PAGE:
At least 45 suspected militants were killed by missiles launched by U.S. drone aircraft in Pakistan's northwest, local intelligence officials said on Tuesday, one of the largest death tolls to date in the controversial air bombing campaign.
Coming a day after Washington announced an $800 million delay in military assistance amid worsening U.S.-Pakistan ties, the attacks could exacerbate tension between the two uneasy allies in the war against militants.
The attacks started on Monday night, when remotely piloted drones fired nine missiles into a militant compound and at a vehicle in North Waziristan, killing 25 suspected insurgents, local intelligence officials said.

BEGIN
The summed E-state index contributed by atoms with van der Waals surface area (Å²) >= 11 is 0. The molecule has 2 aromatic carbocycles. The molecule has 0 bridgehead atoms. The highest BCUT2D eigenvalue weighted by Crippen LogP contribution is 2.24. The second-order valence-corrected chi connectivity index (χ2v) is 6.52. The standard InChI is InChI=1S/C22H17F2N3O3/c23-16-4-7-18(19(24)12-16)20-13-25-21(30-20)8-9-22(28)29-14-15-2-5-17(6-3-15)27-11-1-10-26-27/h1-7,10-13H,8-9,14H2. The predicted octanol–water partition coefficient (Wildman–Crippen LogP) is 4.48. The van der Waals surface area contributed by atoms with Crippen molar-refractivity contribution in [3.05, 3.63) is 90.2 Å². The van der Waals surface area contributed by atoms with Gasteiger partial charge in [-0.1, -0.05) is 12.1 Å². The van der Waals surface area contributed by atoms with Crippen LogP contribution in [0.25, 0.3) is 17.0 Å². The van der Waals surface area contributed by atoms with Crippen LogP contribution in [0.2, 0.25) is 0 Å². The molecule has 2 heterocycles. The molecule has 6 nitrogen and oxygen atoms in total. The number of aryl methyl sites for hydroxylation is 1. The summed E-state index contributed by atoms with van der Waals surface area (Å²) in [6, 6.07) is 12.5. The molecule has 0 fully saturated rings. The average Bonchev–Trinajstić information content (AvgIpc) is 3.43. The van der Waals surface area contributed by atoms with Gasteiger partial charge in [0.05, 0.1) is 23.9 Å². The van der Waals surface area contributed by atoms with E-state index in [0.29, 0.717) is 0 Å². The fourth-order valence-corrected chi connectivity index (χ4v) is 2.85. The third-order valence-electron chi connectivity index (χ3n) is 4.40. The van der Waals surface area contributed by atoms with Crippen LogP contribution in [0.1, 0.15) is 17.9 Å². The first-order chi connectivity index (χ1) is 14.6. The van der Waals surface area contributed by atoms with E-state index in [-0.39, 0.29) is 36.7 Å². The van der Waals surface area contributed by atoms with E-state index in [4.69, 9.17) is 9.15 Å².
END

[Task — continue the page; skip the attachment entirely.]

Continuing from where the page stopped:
Another strike hours later in South Waziristan killed five suspected militants.
Then on Tuesday morning, a drone fired two missiles at another compound in North Waziristan.
"The missiles were fired as militants sitting in a vehicle were entering into a house used by them as a hideout," an intelligence official said, adding that 15 militants were killed in the strike. "The house is on fire."
There was no independent confirmation of the death tolls, and militants often dispute official death figures.
It was the second-largest death toll in a day in the unacknowledged U.S. drone campaign against militants in Pakistan's northwest. In June 2009, about 70 suspected militants were killed in a drone attack in South Waziristan.
Most of the strikes have been concentrated in South and, especially, North Waziristan, mountainous tribal regions on the Afghan border that shelter militant groups friendly with Pakistan but who are attacking U.S. and NATO forces in Afghanistan.
"Of course the number of casualties is very high and it will add to the already strained relationship," a senior Pakistani security official told Reuters.